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To inhabit a mansion remote

From the clatter of street-pacing steeds, And by Philomel's annual note

To measure the life that she leads.

With her book, and her voice, and her lyre,

To wing all her moments at home;
And with scenes that new rapture inspire,

As oft as it suits her to roam;
She will have just the life she prefers,

With little to hope or to fear,
And ours would be pleasant as hers ,

Might we view her enjoying it here.

THE MORALIZER CORRECTED.

A TALE.

A HERMIT (or if 'chance you hold
That title now too trite and old)
A man, once young, who liv'd retir'd
As hermit could have well desir’d,
His hours of study clos'd at last,
And finish'd his concise repast,
Stoppled his cruise, replac'd his book
Within it's customary nook,
And, staff in hand, set forth to share
The sober cordial of sweet air,
Like Isaac, with a mind applied
To serious thought at ev’ningtide.
Autumnal rains had made it chill,
And from the trees, that fring’d his hill,
Shades slanting at the close of day
Chilld more his else delightful way,
Distant a little mile he spied
A western bank's still sunny side,

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And right toward the favour'd place
Proceeding with his nimblest pace,
In hope to bask a little yet,
Just reach'd it when the sun was set.

Your hermit, young and jovial sirs!
Learns something from whate’er occurs
And hence, he said, my mind computes
The real worth of man's pursuits.
His object chosen, wealth or fame,
Or other sublunary game,
Imagination to his view
Presents it deck'd with ev'ry hue,
That can seduce him not to spare
His pow’rs of best exertion there,
But youth, health, vigour to expend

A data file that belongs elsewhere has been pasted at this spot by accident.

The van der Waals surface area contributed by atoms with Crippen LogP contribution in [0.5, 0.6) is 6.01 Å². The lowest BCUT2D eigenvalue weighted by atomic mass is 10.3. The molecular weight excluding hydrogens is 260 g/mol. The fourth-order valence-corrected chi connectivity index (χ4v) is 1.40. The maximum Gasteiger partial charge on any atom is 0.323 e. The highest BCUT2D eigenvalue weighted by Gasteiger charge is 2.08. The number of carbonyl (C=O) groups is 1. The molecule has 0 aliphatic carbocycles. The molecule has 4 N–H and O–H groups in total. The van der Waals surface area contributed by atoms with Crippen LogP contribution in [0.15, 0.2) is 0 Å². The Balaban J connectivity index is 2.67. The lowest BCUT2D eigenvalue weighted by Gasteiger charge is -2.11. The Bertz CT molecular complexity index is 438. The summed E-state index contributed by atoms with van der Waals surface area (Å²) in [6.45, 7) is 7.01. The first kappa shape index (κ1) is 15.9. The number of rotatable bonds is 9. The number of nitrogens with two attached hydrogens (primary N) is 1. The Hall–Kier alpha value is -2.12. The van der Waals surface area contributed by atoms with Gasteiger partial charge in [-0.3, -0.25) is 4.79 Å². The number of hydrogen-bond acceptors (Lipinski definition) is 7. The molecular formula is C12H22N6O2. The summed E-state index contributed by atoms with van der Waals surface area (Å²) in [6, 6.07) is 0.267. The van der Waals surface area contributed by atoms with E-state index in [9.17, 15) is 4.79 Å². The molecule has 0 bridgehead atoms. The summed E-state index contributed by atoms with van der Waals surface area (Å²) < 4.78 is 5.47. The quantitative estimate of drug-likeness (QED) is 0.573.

On so desirable an end.
Ere long approach life's ev'ning shades,
The glow, that fancy gave it, fades ;
And, earn’d too late, it wants the grace,
That first engag'd him in the chase.

True, answer'd an angelic guide,
Attendant at the senior's side-
But whether all the time it cost,
To urge the fruitless chase be lost,

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THE MORALIZER CORRECTED.

Must be decided by the worth
Of that, which call'd his ardour forth.
Trifles pursu’d, whate'er th' event,
Must cause him shame or discontent;
A vicious object still is worse,
Successful there he wins a curse;
But he, whom ev'n in life's last stage
Endeavours laudable engage,
Is paid, at least in peace of mind,
And sense of having well design’d;
And if, ere he attain his end,
His sun precipitate descend,
A brighter prize than that he meant
Shall recompense his mere intent.
No virtuous wish can bear a date
Either too early or too late.

THE FAITHFUL BIRD.

The greenhouse is my summer seat; My shrubs displac'd from that retreat

Enjoy'd the open air; Two goldfinches, whose sprightly song Had been their mutual solace long,

Liv'd happy pris’ners there.

They sang, as blithe as finches sing,
That Autter loose on golden wing,

And frolic where they list;
Strangers to liberty, 'tis true,
But that delight they never knew,

And therefore never miss'd.

But nature works in ev'ry breast,
With force not easily suppress’d;

And Dick felt some desires,
That, after many an effort vain,
Instructed him at length to gain

A pass between bis wires.

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